There was a brief but interesting piece in the Wall Street Journal last Thursday that encapsulated many of the trends we have been witnessing these past several weeks. In opening, the article stated that, “The Treasury Department, responding to growing demand from China and other investors, will boost the sale of inflation-protected bonds that hold their value as consumer prices rise.” (WSJ, August 6, 2009, “US, In Nod to China, To Sell More TIPS”)
As a reminder, TIPS are generally US Treasury Bonds that adjust the principal value monthly to reflect changes in the Consumer Price Index. Thus, as inflation increases, the bonds increase in value (and the coupon payments increase proportionately). Should inflation fall, so too would the adjustments. Of course, market forces also impact the value of the bonds.
So why is this interesting?
- China continues to indicate interest in buying securities of the US Government.
- China wants to be better able to hedge the value of its US Government securities against inflation.
- The request for more TIPS would seem to support expectations of rising commodity prices. Such increases can come because of both increased demand and decreased supply.
- China is concerned about domestic inflation rising rapidly and creating more instability at home.
- China is concerned about the value of US debt diluting still further.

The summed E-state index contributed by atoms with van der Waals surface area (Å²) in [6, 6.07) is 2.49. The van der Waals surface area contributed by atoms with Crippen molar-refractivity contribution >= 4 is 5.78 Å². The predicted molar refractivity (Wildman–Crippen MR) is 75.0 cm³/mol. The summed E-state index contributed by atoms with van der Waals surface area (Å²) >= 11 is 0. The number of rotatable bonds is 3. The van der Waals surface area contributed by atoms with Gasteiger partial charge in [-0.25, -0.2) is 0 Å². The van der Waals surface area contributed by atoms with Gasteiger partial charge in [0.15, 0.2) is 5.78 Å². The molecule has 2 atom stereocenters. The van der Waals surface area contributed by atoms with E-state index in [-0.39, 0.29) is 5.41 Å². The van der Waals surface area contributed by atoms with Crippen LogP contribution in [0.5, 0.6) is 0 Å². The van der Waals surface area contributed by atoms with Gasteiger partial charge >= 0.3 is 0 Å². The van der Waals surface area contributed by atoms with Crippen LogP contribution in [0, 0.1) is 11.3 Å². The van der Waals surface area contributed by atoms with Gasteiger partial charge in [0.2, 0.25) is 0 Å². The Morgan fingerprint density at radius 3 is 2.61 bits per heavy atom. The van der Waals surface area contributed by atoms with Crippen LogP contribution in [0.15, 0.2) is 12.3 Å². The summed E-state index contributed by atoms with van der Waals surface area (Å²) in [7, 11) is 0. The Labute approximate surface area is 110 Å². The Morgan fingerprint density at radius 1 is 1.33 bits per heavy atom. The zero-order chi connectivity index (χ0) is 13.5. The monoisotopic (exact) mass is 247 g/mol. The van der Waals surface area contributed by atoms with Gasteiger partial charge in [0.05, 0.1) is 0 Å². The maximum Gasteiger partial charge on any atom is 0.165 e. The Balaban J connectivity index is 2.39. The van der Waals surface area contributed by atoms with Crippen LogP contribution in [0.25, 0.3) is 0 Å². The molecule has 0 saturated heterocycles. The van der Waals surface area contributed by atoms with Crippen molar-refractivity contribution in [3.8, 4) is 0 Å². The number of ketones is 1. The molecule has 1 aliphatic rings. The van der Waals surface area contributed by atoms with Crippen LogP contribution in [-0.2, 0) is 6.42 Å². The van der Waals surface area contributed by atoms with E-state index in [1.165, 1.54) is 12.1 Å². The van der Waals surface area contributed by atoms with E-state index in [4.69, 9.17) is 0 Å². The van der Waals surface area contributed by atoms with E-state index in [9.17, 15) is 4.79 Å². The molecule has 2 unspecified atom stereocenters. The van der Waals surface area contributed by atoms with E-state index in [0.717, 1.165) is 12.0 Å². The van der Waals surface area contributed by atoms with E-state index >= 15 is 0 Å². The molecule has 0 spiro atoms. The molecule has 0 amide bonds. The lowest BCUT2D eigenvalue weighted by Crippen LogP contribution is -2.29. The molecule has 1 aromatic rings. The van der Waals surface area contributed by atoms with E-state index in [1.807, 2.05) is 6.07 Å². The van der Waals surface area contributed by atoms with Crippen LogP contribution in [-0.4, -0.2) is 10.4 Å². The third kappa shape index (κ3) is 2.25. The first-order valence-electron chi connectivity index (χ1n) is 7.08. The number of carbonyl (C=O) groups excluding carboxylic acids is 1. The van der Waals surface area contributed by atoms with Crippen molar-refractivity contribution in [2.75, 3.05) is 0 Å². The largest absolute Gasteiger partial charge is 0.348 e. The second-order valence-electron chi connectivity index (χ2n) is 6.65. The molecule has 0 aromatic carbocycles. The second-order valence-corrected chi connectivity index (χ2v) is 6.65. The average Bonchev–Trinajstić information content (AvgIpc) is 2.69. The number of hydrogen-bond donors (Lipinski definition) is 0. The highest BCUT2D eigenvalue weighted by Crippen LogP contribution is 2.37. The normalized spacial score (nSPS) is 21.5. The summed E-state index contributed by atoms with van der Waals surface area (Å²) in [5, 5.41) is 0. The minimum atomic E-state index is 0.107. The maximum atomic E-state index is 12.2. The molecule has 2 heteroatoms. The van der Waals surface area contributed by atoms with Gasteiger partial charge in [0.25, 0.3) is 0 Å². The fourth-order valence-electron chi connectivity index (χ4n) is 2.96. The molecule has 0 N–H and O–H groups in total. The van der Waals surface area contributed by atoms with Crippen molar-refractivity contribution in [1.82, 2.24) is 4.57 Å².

These themes are underscored by those echoed in our many conversations with money managers and strategists around the globe. Generally, the following themes are dominating the near term economic outlook:
- There is a continued emphasis on China and India as premier engines of global economic growth (with Brazil, Thailand, and other “emerging” economies close behind).
- Natural resources and the companies that find, service, and distribute them continue to emerge as compelling opportunities.
- Publicly traded real estate (REITs, REOCs) has been healing in terms of share price though there are continued negative pressures on rents and vacancies.
- The U.S. dollar is expected to continue to weaken in terms of value and in how other countries rely upon it.
These themes are not new. Indeed, they were the same themes that were largely prevalent over the past several years. Indeed, one thing that the global credit crisis has NOT done is profoundly weaken the emerging economies or fundamentally alter the trend toward globalization. If anything, we may find looking back years from now that the current crisis served as a marker along the way for a seismic shift in the global economic balance of power. This is not necessarily a bad thing, but it certainly influences how one thinks of the world and how one invests.